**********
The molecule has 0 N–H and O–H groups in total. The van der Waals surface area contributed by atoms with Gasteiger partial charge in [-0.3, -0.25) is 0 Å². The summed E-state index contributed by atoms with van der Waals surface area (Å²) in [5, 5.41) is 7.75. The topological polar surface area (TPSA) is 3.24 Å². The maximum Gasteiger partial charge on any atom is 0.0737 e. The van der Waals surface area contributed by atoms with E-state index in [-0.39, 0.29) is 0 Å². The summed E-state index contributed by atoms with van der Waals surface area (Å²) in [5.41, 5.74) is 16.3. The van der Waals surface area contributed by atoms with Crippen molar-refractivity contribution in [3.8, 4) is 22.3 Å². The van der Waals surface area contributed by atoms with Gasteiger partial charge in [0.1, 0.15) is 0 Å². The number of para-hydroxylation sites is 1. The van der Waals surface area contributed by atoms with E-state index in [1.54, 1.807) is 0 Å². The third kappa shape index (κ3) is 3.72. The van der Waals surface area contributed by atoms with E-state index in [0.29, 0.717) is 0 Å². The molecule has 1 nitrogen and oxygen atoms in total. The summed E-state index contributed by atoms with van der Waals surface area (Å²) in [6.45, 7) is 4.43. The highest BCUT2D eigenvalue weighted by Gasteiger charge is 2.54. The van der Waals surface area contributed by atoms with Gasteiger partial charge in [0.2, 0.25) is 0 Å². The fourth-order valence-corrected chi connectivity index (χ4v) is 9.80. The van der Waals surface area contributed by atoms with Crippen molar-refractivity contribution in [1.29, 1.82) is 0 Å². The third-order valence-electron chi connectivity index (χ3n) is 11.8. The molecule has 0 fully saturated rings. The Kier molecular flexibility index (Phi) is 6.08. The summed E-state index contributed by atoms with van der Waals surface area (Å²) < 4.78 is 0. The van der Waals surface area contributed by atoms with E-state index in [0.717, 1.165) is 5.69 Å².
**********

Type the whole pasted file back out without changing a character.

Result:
The molecule has 0 N–H and O–H groups in total. The van der Waals surface area contributed by atoms with Gasteiger partial charge in [-0.3, -0.25) is 0 Å². The summed E-state index contributed by atoms with van der Waals surface area (Å²) in [5, 5.41) is 7.75. The topological polar surface area (TPSA) is 3.24 Å². The maximum Gasteiger partial charge on any atom is 0.0737 e. The van der Waals surface area contributed by atoms with E-state index in [-0.39, 0.29) is 0 Å². The summed E-state index contributed by atoms with van der Waals surface area (Å²) in [5.41, 5.74) is 16.3. The van der Waals surface area contributed by atoms with Crippen molar-refractivity contribution in [3.8, 4) is 22.3 Å². The van der Waals surface area contributed by atoms with Gasteiger partial charge in [0.1, 0.15) is 0 Å². The number of para-hydroxylation sites is 1. The van der Waals surface area contributed by atoms with E-state index in [1.54, 1.807) is 0 Å². The third kappa shape index (κ3) is 3.72. The van der Waals surface area contributed by atoms with E-state index in [0.29, 0.717) is 0 Å². The molecule has 1 nitrogen and oxygen atoms in total. The summed E-state index contributed by atoms with van der Waals surface area (Å²) in [6.45, 7) is 4.43. The highest BCUT2D eigenvalue weighted by Gasteiger charge is 2.54. The van der Waals surface area contributed by atoms with Gasteiger partial charge in [0.2, 0.25) is 0 Å². The fourth-order valence-corrected chi connectivity index (χ4v) is 9.80. The van der Waals surface area contributed by atoms with Crippen molar-refractivity contribution in [1.29, 1.82) is 0 Å². The third-order valence-electron chi connectivity index (χ3n) is 11.8. The molecule has 0 fully saturated rings. The Kier molecular flexibility index (Phi) is 6.08. The summed E-state index contributed by atoms with van der Waals surface area (Å²) < 4.78 is 0. The van der Waals surface area contributed by atoms with E-state index in [0.717, 1.165) is 5.69 Å².